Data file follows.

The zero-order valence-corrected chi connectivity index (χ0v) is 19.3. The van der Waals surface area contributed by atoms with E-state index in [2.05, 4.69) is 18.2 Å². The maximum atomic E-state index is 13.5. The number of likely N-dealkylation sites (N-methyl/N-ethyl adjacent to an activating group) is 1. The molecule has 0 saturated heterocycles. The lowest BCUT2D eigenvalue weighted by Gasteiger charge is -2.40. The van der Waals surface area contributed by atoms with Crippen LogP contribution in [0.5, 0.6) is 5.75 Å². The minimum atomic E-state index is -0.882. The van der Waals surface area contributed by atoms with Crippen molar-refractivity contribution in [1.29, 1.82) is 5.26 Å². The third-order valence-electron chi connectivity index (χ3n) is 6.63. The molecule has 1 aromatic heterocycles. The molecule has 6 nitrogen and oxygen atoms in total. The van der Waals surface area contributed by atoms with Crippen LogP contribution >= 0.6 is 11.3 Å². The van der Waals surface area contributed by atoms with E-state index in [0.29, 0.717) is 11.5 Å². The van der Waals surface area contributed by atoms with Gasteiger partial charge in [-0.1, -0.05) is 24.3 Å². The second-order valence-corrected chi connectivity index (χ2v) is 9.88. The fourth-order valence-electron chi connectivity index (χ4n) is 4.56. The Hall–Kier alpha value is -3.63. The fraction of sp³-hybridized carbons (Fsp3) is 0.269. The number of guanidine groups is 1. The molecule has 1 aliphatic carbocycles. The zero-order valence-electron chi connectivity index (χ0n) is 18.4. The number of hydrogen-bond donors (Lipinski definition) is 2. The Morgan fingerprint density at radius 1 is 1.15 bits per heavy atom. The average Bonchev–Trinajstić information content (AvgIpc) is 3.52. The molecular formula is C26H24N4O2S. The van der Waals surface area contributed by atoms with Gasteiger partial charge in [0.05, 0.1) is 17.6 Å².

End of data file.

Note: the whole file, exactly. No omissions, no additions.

The zero-order valence-corrected chi connectivity index (χ0v) is 19.3. The van der Waals surface area contributed by atoms with E-state index in [2.05, 4.69) is 18.2 Å². The maximum atomic E-state index is 13.5. The number of likely N-dealkylation sites (N-methyl/N-ethyl adjacent to an activating group) is 1. The molecule has 0 saturated heterocycles. The lowest BCUT2D eigenvalue weighted by Gasteiger charge is -2.40. The van der Waals surface area contributed by atoms with Crippen LogP contribution in [0.5, 0.6) is 5.75 Å². The minimum atomic E-state index is -0.882. The van der Waals surface area contributed by atoms with Crippen molar-refractivity contribution in [1.29, 1.82) is 5.26 Å². The third-order valence-electron chi connectivity index (χ3n) is 6.63. The molecule has 1 aromatic heterocycles. The molecule has 6 nitrogen and oxygen atoms in total. The van der Waals surface area contributed by atoms with Crippen LogP contribution >= 0.6 is 11.3 Å². The van der Waals surface area contributed by atoms with E-state index in [0.29, 0.717) is 11.5 Å². The van der Waals surface area contributed by atoms with Gasteiger partial charge in [-0.1, -0.05) is 24.3 Å². The second-order valence-corrected chi connectivity index (χ2v) is 9.88. The fourth-order valence-electron chi connectivity index (χ4n) is 4.56. The Hall–Kier alpha value is -3.63. The fraction of sp³-hybridized carbons (Fsp3) is 0.269. The number of guanidine groups is 1. The molecule has 1 aliphatic carbocycles. The zero-order valence-electron chi connectivity index (χ0n) is 18.4. The number of hydrogen-bond donors (Lipinski definition) is 2. The Morgan fingerprint density at radius 1 is 1.15 bits per heavy atom. The average Bonchev–Trinajstić information content (AvgIpc) is 3.52. The molecular formula is C26H24N4O2S. The van der Waals surface area contributed by atoms with Gasteiger partial charge in [0.05, 0.1) is 17.6 Å².